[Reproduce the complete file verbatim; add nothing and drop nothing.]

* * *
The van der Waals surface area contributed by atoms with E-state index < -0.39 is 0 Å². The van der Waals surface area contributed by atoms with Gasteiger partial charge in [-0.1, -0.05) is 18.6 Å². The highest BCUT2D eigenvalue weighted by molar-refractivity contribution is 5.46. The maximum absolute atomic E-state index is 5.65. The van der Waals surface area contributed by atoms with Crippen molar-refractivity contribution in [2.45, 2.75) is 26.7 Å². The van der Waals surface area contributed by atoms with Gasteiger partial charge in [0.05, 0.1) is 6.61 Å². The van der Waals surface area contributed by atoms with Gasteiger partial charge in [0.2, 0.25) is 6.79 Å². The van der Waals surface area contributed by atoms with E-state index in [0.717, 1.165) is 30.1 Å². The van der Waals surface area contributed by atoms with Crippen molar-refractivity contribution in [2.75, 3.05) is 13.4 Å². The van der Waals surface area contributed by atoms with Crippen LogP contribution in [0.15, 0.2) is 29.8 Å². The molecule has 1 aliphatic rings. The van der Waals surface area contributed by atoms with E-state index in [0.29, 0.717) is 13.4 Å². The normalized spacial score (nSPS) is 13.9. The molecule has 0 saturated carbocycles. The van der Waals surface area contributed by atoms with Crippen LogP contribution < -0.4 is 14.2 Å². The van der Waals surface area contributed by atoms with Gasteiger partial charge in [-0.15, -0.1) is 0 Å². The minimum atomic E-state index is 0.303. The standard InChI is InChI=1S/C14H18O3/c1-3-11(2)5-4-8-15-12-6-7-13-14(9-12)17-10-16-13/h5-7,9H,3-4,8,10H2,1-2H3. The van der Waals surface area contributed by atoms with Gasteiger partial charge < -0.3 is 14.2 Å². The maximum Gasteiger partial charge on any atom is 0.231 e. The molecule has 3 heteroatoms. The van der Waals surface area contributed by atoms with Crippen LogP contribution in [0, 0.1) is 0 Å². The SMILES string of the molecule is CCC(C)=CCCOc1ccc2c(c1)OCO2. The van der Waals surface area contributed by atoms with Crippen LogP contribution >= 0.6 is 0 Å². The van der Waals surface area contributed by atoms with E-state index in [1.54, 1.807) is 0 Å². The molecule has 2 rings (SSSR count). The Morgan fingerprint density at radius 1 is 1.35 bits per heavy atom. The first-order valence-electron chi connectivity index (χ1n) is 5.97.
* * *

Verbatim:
The van der Waals surface area contributed by atoms with E-state index < -0.39 is 0 Å². The van der Waals surface area contributed by atoms with Gasteiger partial charge in [-0.1, -0.05) is 18.6 Å². The highest BCUT2D eigenvalue weighted by molar-refractivity contribution is 5.46. The maximum absolute atomic E-state index is 5.65. The van der Waals surface area contributed by atoms with Crippen molar-refractivity contribution in [2.45, 2.75) is 26.7 Å². The van der Waals surface area contributed by atoms with Gasteiger partial charge in [0.05, 0.1) is 6.61 Å². The van der Waals surface area contributed by atoms with Gasteiger partial charge in [0.2, 0.25) is 6.79 Å². The van der Waals surface area contributed by atoms with E-state index in [0.717, 1.165) is 30.1 Å². The van der Waals surface area contributed by atoms with Crippen molar-refractivity contribution in [2.75, 3.05) is 13.4 Å². The van der Waals surface area contributed by atoms with Crippen LogP contribution in [0.15, 0.2) is 29.8 Å². The molecule has 1 aliphatic rings. The van der Waals surface area contributed by atoms with E-state index in [0.29, 0.717) is 13.4 Å². The normalized spacial score (nSPS) is 13.9. The molecule has 0 saturated carbocycles. The van der Waals surface area contributed by atoms with Crippen LogP contribution < -0.4 is 14.2 Å². The van der Waals surface area contributed by atoms with Gasteiger partial charge in [-0.15, -0.1) is 0 Å². The minimum atomic E-state index is 0.303. The standard InChI is InChI=1S/C14H18O3/c1-3-11(2)5-4-8-15-12-6-7-13-14(9-12)17-10-16-13/h5-7,9H,3-4,8,10H2,1-2H3. The van der Waals surface area contributed by atoms with Gasteiger partial charge < -0.3 is 14.2 Å². The maximum Gasteiger partial charge on any atom is 0.231 e. The molecule has 3 heteroatoms. The van der Waals surface area contributed by atoms with Crippen LogP contribution in [0, 0.1) is 0 Å². The SMILES string of the molecule is CCC(C)=CCCOc1ccc2c(c1)OCO2. The van der Waals surface area contributed by atoms with Crippen LogP contribution >= 0.6 is 0 Å². The van der Waals surface area contributed by atoms with E-state index in [1.54, 1.807) is 0 Å². The molecule has 2 rings (SSSR count). The Morgan fingerprint density at radius 1 is 1.35 bits per heavy atom. The first-order valence-electron chi connectivity index (χ1n) is 5.97.